DOS HERMANOS GO SPAIN: TERTERIAS AND TESSELLATIONS
Morcilla in a bun - you've got to love a country that comes up with such a concept. Actually at Cafe Segovia they had lots of other stuff that came in buns, even a decent looking hamburgesa. What makes it remarkable was that it was a free tapa,
just like you know and love in Madrid and a few other Spanish cities. That, in a Marcona Almond nutshell is the USP of Granada. Ok, they've got some old building or other on top of a hill but this is a food blog right ?
Ok so here's the deal: you go into a bar in Granada and order a cana and the barman shouts out Primera. That's your first one. Order another drink and the barman will shout out Segunda. That's your second. And so on. In the best places the tapas will be freshly made - in one little bar I had a whole list to choos from. In some places you may find yourself eating a lot of stews especially if you don't go beyond the primera but at only a euro or so who cares ?
Since every bar operates this system there's a lot of competition. In the example of the MIAB above the bar opposite was completely empty so choosing the right one becomes a no-brainer. There's a lot of bars too - the density may be up there with Madrid - very handy when you need a cold one after negotiating some of Granada's slopes in a 30C heat.
The other thing I loved about the city was the Granadinos. Apparently, they have a reputation for unfriendliness but I found them more approachable than in many Andalucian cities. They also love to party hearty so even on a Monday evening were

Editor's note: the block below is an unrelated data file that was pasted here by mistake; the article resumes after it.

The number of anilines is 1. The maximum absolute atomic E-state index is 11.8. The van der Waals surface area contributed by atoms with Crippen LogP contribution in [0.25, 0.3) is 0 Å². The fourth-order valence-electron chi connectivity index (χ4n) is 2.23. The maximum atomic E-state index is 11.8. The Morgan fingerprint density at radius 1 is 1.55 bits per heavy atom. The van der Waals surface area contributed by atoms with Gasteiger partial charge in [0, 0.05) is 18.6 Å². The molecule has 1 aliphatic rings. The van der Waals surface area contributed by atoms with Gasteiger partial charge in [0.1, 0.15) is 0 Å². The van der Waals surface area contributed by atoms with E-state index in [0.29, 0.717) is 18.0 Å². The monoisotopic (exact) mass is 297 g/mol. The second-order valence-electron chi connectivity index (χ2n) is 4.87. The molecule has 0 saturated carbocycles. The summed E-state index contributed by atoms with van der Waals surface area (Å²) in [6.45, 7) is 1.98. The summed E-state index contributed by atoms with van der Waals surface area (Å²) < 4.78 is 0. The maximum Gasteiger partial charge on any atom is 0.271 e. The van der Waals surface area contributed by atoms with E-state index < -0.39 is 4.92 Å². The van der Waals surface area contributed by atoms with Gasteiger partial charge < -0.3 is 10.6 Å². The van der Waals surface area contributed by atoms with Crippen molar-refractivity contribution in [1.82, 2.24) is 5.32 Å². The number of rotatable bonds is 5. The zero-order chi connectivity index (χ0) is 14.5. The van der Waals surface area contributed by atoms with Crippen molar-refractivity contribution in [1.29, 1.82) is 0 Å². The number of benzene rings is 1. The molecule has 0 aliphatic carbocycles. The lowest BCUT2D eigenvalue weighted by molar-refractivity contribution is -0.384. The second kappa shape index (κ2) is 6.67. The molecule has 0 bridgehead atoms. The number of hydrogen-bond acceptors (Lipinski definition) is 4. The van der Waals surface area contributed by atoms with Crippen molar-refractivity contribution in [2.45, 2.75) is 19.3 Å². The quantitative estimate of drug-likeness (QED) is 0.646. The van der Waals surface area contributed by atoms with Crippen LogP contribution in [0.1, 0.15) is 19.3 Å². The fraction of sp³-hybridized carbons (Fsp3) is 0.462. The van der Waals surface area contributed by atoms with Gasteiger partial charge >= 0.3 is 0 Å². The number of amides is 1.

still propping up the bars, yacking and drinking and eating as if it was a Friday evening.
Recommendations ? Well I don't often give them for tapas bars as the best way is to explore and find ones own favourites. But I'll make an exception here for two of the best seafood places I've tried.
Thanks to Lennie Nash, who writes the excellent Chef Sandwich (one of the few food-related blogs I read) I went to Los Diamantes, a seafood joint in the centre of town. It's a small place and even though I'm adept at making a space for myself in crowded Spanish bars there was no chance here. But, as luck would have it, a little further down I found Los Diamantes II - a newer and bigger sister restaurant (I'm assuming) to the original.
If you visit Granada make your first port of call here. I'd even go so far as to say this place is a must visit (along with that old building on a hill). Fantastically fresh seafood is cooked carefully and quickly and served up to a large and buzzy group of Granadinos. The noise level rises steadily throughout the evening but you'll be having too much fun and enjoying the food to care.
The Chipirones were the freshest and best prepared I've ever eaten. Ditto, the Gambas. The free tapas are great, the beer is cold and the service from just two guys is spot-on. I did manage to get to prop up the bar at the original Los Diamantes eventually and that's equally excellent and highly recommended too.
I also tried a place called Bar FM which is just outside the city centre. It's a Marisqueria too (interesting how in landlocked Spanish cities the appetite for seafood is so huge) and a big favourite with foodies. While the ingredients are first class I didn't think the cooking was particulary special and it has rather a staid atmosphere. Still, for those of you who have to tick the right gastronomic boxes it may just float your, er, boat. Me ? I'm shouting over and above the throng for my cana and my primera.